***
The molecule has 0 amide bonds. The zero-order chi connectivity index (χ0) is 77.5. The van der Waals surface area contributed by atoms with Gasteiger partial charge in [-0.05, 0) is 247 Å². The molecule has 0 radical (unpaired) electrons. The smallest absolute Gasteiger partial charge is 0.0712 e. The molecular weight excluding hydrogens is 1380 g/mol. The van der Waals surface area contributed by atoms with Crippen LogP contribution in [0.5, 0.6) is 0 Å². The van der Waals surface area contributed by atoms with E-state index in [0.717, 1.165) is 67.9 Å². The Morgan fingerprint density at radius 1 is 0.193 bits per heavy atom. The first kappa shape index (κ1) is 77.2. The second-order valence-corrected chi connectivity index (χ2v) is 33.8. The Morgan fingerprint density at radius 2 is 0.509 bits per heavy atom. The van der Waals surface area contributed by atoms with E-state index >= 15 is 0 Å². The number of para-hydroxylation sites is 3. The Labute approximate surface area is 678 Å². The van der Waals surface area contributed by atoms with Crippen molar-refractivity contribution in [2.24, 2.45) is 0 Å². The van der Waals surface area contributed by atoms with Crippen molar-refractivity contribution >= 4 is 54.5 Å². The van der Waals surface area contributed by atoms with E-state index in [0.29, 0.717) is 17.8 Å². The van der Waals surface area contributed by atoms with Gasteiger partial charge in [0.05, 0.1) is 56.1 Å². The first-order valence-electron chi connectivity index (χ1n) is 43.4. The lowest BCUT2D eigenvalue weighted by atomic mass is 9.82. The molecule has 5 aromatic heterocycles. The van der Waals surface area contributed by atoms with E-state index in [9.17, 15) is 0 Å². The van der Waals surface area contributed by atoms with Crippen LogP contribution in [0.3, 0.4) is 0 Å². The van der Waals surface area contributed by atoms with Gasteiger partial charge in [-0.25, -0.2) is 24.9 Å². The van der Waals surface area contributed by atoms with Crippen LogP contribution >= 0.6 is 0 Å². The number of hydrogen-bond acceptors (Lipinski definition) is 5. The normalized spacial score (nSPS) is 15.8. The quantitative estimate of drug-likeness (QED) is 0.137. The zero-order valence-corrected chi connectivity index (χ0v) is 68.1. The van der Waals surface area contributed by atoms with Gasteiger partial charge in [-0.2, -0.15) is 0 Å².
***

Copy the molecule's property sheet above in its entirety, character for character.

The molecule has 0 amide bonds. The zero-order chi connectivity index (χ0) is 77.5. The van der Waals surface area contributed by atoms with Gasteiger partial charge in [-0.05, 0) is 247 Å². The molecule has 0 radical (unpaired) electrons. The smallest absolute Gasteiger partial charge is 0.0712 e. The molecular weight excluding hydrogens is 1380 g/mol. The van der Waals surface area contributed by atoms with Crippen LogP contribution in [0.5, 0.6) is 0 Å². The van der Waals surface area contributed by atoms with E-state index in [0.717, 1.165) is 67.9 Å². The Morgan fingerprint density at radius 1 is 0.193 bits per heavy atom. The first kappa shape index (κ1) is 77.2. The second-order valence-corrected chi connectivity index (χ2v) is 33.8. The Morgan fingerprint density at radius 2 is 0.509 bits per heavy atom. The van der Waals surface area contributed by atoms with E-state index >= 15 is 0 Å². The number of para-hydroxylation sites is 3. The Labute approximate surface area is 678 Å². The van der Waals surface area contributed by atoms with Crippen molar-refractivity contribution in [2.24, 2.45) is 0 Å². The van der Waals surface area contributed by atoms with Crippen molar-refractivity contribution >= 4 is 54.5 Å². The van der Waals surface area contributed by atoms with E-state index in [0.29, 0.717) is 17.8 Å². The van der Waals surface area contributed by atoms with Gasteiger partial charge in [0.05, 0.1) is 56.1 Å². The first-order valence-electron chi connectivity index (χ1n) is 43.4. The lowest BCUT2D eigenvalue weighted by atomic mass is 9.82. The molecule has 5 aromatic heterocycles. The van der Waals surface area contributed by atoms with E-state index in [9.17, 15) is 0 Å². The van der Waals surface area contributed by atoms with Crippen LogP contribution in [0.3, 0.4) is 0 Å². The van der Waals surface area contributed by atoms with Gasteiger partial charge in [-0.25, -0.2) is 24.9 Å². The van der Waals surface area contributed by atoms with Crippen LogP contribution >= 0.6 is 0 Å². The number of hydrogen-bond acceptors (Lipinski definition) is 5. The normalized spacial score (nSPS) is 15.8. The quantitative estimate of drug-likeness (QED) is 0.137. The zero-order valence-corrected chi connectivity index (χ0v) is 68.1. The van der Waals surface area contributed by atoms with Gasteiger partial charge in [-0.2, -0.15) is 0 Å².